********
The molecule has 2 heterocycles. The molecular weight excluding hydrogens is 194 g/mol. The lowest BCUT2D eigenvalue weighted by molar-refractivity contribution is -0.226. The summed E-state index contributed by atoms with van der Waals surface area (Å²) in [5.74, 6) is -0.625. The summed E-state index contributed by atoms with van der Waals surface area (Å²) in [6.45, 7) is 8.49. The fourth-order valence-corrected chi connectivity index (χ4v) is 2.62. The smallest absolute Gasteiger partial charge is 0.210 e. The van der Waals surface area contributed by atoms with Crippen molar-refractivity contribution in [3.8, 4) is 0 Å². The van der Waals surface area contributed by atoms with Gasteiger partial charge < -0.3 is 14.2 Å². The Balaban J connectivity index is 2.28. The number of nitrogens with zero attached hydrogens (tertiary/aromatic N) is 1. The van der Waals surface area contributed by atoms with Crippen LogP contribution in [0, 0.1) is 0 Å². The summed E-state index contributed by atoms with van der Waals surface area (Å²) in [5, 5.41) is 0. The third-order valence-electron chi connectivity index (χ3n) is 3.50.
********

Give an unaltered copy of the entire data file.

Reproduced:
The molecule has 2 heterocycles. The molecular weight excluding hydrogens is 194 g/mol. The lowest BCUT2D eigenvalue weighted by molar-refractivity contribution is -0.226. The summed E-state index contributed by atoms with van der Waals surface area (Å²) in [5.74, 6) is -0.625. The summed E-state index contributed by atoms with van der Waals surface area (Å²) in [6.45, 7) is 8.49. The fourth-order valence-corrected chi connectivity index (χ4v) is 2.62. The smallest absolute Gasteiger partial charge is 0.210 e. The van der Waals surface area contributed by atoms with Crippen molar-refractivity contribution in [3.8, 4) is 0 Å². The van der Waals surface area contributed by atoms with Gasteiger partial charge < -0.3 is 14.2 Å². The Balaban J connectivity index is 2.28. The number of nitrogens with zero attached hydrogens (tertiary/aromatic N) is 1. The van der Waals surface area contributed by atoms with Crippen LogP contribution in [0, 0.1) is 0 Å². The summed E-state index contributed by atoms with van der Waals surface area (Å²) in [5, 5.41) is 0. The third-order valence-electron chi connectivity index (χ3n) is 3.50.